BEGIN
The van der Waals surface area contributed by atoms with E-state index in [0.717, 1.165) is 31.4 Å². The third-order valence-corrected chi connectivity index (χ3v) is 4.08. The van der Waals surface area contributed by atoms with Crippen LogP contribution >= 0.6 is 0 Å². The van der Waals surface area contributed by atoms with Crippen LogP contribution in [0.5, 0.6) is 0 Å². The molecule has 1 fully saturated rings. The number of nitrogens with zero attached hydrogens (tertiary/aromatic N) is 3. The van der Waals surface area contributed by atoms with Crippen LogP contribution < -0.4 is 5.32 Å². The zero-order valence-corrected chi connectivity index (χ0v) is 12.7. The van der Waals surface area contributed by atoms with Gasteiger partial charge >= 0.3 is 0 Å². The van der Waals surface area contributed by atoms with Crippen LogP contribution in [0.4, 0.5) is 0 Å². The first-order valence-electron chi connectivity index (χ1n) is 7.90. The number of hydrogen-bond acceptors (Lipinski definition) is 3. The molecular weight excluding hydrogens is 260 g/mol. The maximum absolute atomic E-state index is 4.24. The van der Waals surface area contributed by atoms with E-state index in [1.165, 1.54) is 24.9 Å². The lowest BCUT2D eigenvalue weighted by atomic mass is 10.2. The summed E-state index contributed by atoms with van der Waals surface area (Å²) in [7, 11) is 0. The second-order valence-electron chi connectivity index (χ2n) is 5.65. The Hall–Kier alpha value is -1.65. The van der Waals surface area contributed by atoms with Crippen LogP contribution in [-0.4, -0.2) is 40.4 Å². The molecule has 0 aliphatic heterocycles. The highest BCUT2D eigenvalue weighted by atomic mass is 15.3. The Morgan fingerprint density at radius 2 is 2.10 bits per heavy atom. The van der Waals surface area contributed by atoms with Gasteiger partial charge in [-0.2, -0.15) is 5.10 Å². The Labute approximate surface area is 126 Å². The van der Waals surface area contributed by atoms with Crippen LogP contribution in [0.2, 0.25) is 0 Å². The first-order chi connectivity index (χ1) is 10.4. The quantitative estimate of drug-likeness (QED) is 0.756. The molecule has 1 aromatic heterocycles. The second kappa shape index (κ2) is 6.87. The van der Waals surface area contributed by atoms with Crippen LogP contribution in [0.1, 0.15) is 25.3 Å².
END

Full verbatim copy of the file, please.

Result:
The van der Waals surface area contributed by atoms with E-state index in [0.717, 1.165) is 31.4 Å². The third-order valence-corrected chi connectivity index (χ3v) is 4.08. The van der Waals surface area contributed by atoms with Crippen LogP contribution >= 0.6 is 0 Å². The van der Waals surface area contributed by atoms with Crippen LogP contribution in [0.5, 0.6) is 0 Å². The molecule has 1 fully saturated rings. The number of nitrogens with zero attached hydrogens (tertiary/aromatic N) is 3. The van der Waals surface area contributed by atoms with Crippen LogP contribution < -0.4 is 5.32 Å². The zero-order valence-corrected chi connectivity index (χ0v) is 12.7. The van der Waals surface area contributed by atoms with Gasteiger partial charge >= 0.3 is 0 Å². The van der Waals surface area contributed by atoms with Crippen LogP contribution in [0.4, 0.5) is 0 Å². The first-order valence-electron chi connectivity index (χ1n) is 7.90. The number of hydrogen-bond acceptors (Lipinski definition) is 3. The molecular weight excluding hydrogens is 260 g/mol. The maximum absolute atomic E-state index is 4.24. The van der Waals surface area contributed by atoms with E-state index in [1.165, 1.54) is 24.9 Å². The lowest BCUT2D eigenvalue weighted by atomic mass is 10.2. The summed E-state index contributed by atoms with van der Waals surface area (Å²) in [7, 11) is 0. The second-order valence-electron chi connectivity index (χ2n) is 5.65. The Hall–Kier alpha value is -1.65. The van der Waals surface area contributed by atoms with Crippen LogP contribution in [-0.4, -0.2) is 40.4 Å². The molecule has 0 aliphatic heterocycles. The highest BCUT2D eigenvalue weighted by atomic mass is 15.3. The Morgan fingerprint density at radius 2 is 2.10 bits per heavy atom. The van der Waals surface area contributed by atoms with Gasteiger partial charge in [-0.2, -0.15) is 5.10 Å². The Labute approximate surface area is 126 Å². The van der Waals surface area contributed by atoms with Crippen LogP contribution in [0.2, 0.25) is 0 Å². The first-order chi connectivity index (χ1) is 10.4. The quantitative estimate of drug-likeness (QED) is 0.756. The molecule has 1 aromatic heterocycles. The second kappa shape index (κ2) is 6.87. The van der Waals surface area contributed by atoms with Crippen LogP contribution in [0.1, 0.15) is 25.3 Å².